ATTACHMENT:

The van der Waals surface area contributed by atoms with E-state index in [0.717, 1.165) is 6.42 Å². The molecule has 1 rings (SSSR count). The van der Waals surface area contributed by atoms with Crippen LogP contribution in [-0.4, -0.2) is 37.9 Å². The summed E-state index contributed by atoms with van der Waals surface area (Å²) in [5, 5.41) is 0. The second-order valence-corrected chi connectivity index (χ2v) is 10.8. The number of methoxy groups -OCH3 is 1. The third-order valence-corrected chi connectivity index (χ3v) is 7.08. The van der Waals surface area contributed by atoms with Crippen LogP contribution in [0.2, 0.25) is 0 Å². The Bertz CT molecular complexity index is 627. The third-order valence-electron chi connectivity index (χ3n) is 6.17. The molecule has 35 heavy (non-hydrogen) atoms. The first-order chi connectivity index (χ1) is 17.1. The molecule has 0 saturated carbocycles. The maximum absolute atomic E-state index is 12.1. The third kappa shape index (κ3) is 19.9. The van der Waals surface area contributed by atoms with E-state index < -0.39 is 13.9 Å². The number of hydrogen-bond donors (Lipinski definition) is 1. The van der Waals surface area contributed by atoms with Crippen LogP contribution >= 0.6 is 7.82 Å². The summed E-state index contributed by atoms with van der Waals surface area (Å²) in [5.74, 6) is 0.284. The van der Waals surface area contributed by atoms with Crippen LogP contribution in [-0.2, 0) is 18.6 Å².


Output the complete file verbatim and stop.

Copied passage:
The van der Waals surface area contributed by atoms with E-state index in [0.717, 1.165) is 6.42 Å². The molecule has 1 rings (SSSR count). The van der Waals surface area contributed by atoms with Crippen LogP contribution in [-0.4, -0.2) is 37.9 Å². The summed E-state index contributed by atoms with van der Waals surface area (Å²) in [5, 5.41) is 0. The second-order valence-corrected chi connectivity index (χ2v) is 10.8. The number of methoxy groups -OCH3 is 1. The third-order valence-corrected chi connectivity index (χ3v) is 7.08. The van der Waals surface area contributed by atoms with Crippen LogP contribution in [0.2, 0.25) is 0 Å². The Bertz CT molecular complexity index is 627. The third-order valence-electron chi connectivity index (χ3n) is 6.17. The molecule has 35 heavy (non-hydrogen) atoms. The first-order chi connectivity index (χ1) is 17.1. The molecule has 0 saturated carbocycles. The maximum absolute atomic E-state index is 12.1. The third kappa shape index (κ3) is 19.9. The van der Waals surface area contributed by atoms with E-state index < -0.39 is 13.9 Å². The number of hydrogen-bond donors (Lipinski definition) is 1. The van der Waals surface area contributed by atoms with Crippen LogP contribution >= 0.6 is 7.82 Å². The summed E-state index contributed by atoms with van der Waals surface area (Å²) in [5.74, 6) is 0.284. The van der Waals surface area contributed by atoms with Crippen LogP contribution in [-0.2, 0) is 18.6 Å².